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Evangelical coalition keeps up immigration push with big radio buy

Aiming to boost momentum for comprehensive immigration reform as Congress continues its five-week summer recess, evangelical leaders who support the reform effort are again taking to the airwaves – to the tune of $400,000.

The Evangelical Immigration Table, a coalition of faith groups, announced Tuesday that it will air pro-immigration reform ads on Christian and talk radio in 56 congressional districts and 14 states nationwide.

The new two-week ad buy, which includes the voices of local and national faith leaders and comes with $400,000 of funding behind it, is the largest yet made in the coalition’s cumulative million-dollar effort to support legislation that would provide a path to citizenship for undocumented immigrants.

The Rev. Randy Argueta and other evangelical leaders from around the country pray for ''biblical'' immigration reform that ''respects the rule of law, reunites families and upholds human dignity'' at Washington D.C.'s Church of the Reformation. Miguel Juarez Lugo / Zuma

“During the August recess, members of Congress - including key Republicans - continue to hear from the evangelicals in their districts that broad immigration reform is necessary and urgent,” said Barrett Duke of the Southern Baptist Ethics & Religious Liberty Commission. “They’ll return to Washington knowing that they have support at home for taking action on reform.”

Evangelicals involved in the effort cite Jesus’ teachings as the cornerstone of their support for immigration reform. But there’s also a practical reason for support; many congregations are increasingly populated by immigrants – legal and undocumented alike -- who are directly affected by the byzantine rules of the current system and the draconian consequences for those who lack or lose their legal status.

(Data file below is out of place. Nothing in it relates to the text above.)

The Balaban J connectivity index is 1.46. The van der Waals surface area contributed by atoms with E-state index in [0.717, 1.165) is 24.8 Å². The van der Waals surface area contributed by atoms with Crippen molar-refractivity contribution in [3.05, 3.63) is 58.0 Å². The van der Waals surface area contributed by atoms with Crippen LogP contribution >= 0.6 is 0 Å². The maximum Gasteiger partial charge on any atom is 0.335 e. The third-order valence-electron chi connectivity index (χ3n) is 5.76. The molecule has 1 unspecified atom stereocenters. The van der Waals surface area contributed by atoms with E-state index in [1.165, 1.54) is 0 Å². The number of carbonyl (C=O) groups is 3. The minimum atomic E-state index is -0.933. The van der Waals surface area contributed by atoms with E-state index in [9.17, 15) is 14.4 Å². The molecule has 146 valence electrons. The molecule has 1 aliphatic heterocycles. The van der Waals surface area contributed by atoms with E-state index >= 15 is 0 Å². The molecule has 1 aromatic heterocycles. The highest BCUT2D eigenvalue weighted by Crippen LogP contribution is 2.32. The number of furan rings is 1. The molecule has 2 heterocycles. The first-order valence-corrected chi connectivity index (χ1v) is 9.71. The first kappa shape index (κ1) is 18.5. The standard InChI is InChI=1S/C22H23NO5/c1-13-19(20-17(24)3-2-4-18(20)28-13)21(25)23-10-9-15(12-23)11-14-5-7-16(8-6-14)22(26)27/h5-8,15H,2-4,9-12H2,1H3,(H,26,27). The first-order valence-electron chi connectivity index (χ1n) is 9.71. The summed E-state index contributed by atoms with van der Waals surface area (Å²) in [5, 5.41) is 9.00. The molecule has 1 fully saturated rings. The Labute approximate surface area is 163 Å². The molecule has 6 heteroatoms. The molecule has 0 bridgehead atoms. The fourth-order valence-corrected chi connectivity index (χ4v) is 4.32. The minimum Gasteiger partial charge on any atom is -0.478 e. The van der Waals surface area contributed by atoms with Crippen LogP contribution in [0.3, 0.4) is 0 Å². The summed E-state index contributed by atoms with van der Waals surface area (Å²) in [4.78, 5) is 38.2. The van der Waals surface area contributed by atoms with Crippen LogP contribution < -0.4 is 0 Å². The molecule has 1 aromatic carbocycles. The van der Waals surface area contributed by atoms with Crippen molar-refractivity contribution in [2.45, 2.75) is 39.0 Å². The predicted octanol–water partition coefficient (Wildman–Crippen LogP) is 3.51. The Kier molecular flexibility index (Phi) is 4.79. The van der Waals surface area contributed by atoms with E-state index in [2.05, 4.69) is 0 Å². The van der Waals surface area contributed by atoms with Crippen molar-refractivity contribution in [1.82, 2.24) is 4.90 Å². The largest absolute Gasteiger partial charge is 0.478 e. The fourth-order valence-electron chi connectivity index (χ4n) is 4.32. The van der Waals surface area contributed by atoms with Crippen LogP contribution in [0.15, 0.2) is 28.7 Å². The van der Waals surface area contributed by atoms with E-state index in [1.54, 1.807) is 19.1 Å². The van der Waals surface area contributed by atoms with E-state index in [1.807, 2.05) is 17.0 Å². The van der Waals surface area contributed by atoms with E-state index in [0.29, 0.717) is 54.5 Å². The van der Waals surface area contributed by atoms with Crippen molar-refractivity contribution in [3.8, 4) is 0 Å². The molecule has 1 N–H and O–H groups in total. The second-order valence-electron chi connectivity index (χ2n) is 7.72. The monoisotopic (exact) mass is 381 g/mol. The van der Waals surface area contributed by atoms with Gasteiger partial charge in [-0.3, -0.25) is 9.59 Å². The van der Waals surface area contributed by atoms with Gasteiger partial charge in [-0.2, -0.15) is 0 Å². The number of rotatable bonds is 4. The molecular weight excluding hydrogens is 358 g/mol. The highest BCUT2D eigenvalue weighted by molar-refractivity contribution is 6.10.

“This is not really hypothetical or even political,” said Mike McClenahan, a pastor in Solana Beach, Calif. “This is personal because there are so many children in our community who are living in fear that their parents are going to be deported.”

Organizers said the ads will run primarily in Republican districts in Alabama, Arkansas, California, Colorado, Florida, Georgia, Illinois, Louisiana, Missouri, Oklahoma, North Carolina, South Carolina, Texas and Wisconsin.

Duke noted that the 56 members being targeted are key members of the House committees that will be taking up individual pieces of immigration legislation when Congress returns in September.

The Senate passed a sweeping reform bill in June, but House leaders have declined to take up the comprehensive measure, instead favoring a “step-by-step” approach that focuses on border security, enforcement and employer verification.

Republican Rep. Bob Goodlatte of Virginia, the chairman of the influential House Judiciary Committee, reiterated Monday that House leaders won’t take up the Senate bill and that his panel will not support a “special pathway to citizenship” for those in the country illegally. He has suggested that undocumented immigrants could obtain legal status and then apply for citizenship through existing channels like relationships with family or employers.

Duke suggested Tuesday that the details of how undocumented immigrants reach citizenship are less important to the evangelical coalition than the opportunity for those in the country illegally to “earn” citizenship just as others can.

“We’re not asking for a special path towards citizenship,” he said. “We’re not asking for automatic citizenship. What we’re asking, simply, is that those who quality in the same way that anybody else would qualify could get in that line, and when they get in that line they get in line behind the folks who have already applied.”